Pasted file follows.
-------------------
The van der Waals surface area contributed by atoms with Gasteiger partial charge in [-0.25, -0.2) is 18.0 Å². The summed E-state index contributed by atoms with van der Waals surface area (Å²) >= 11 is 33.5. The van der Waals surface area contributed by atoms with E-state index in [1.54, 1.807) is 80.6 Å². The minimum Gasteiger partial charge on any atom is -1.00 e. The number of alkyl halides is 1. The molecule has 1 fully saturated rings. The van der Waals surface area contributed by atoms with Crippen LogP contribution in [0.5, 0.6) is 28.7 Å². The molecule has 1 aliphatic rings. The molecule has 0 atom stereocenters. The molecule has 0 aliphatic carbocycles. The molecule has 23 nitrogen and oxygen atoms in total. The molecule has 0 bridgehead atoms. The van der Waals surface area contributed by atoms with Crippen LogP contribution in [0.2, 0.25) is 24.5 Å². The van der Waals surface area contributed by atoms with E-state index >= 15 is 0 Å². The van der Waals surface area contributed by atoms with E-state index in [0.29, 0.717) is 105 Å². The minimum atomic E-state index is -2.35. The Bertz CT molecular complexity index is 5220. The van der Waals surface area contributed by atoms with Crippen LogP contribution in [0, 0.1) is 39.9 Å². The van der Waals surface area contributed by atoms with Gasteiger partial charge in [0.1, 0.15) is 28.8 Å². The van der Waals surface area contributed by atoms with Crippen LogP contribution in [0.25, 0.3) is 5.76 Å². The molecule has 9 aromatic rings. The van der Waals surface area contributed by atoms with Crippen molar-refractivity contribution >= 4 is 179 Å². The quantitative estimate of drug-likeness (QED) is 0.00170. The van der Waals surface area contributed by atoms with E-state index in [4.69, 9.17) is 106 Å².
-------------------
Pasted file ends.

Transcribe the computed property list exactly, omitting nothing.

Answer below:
The van der Waals surface area contributed by atoms with Gasteiger partial charge in [-0.25, -0.2) is 18.0 Å². The summed E-state index contributed by atoms with van der Waals surface area (Å²) >= 11 is 33.5. The van der Waals surface area contributed by atoms with E-state index in [1.54, 1.807) is 80.6 Å². The minimum Gasteiger partial charge on any atom is -1.00 e. The number of alkyl halides is 1. The molecule has 1 fully saturated rings. The van der Waals surface area contributed by atoms with Crippen LogP contribution in [0.5, 0.6) is 28.7 Å². The molecule has 1 aliphatic rings. The molecule has 0 atom stereocenters. The molecule has 0 aliphatic carbocycles. The molecule has 23 nitrogen and oxygen atoms in total. The molecule has 0 bridgehead atoms. The van der Waals surface area contributed by atoms with Crippen LogP contribution in [0.2, 0.25) is 24.5 Å². The van der Waals surface area contributed by atoms with E-state index >= 15 is 0 Å². The van der Waals surface area contributed by atoms with E-state index in [0.29, 0.717) is 105 Å². The minimum atomic E-state index is -2.35. The Bertz CT molecular complexity index is 5220. The van der Waals surface area contributed by atoms with Crippen LogP contribution in [0, 0.1) is 39.9 Å². The van der Waals surface area contributed by atoms with Gasteiger partial charge in [0.1, 0.15) is 28.8 Å². The van der Waals surface area contributed by atoms with Crippen LogP contribution in [0.25, 0.3) is 5.76 Å². The molecule has 9 aromatic rings. The van der Waals surface area contributed by atoms with Crippen molar-refractivity contribution >= 4 is 179 Å². The quantitative estimate of drug-likeness (QED) is 0.00170. The van der Waals surface area contributed by atoms with E-state index in [4.69, 9.17) is 106 Å².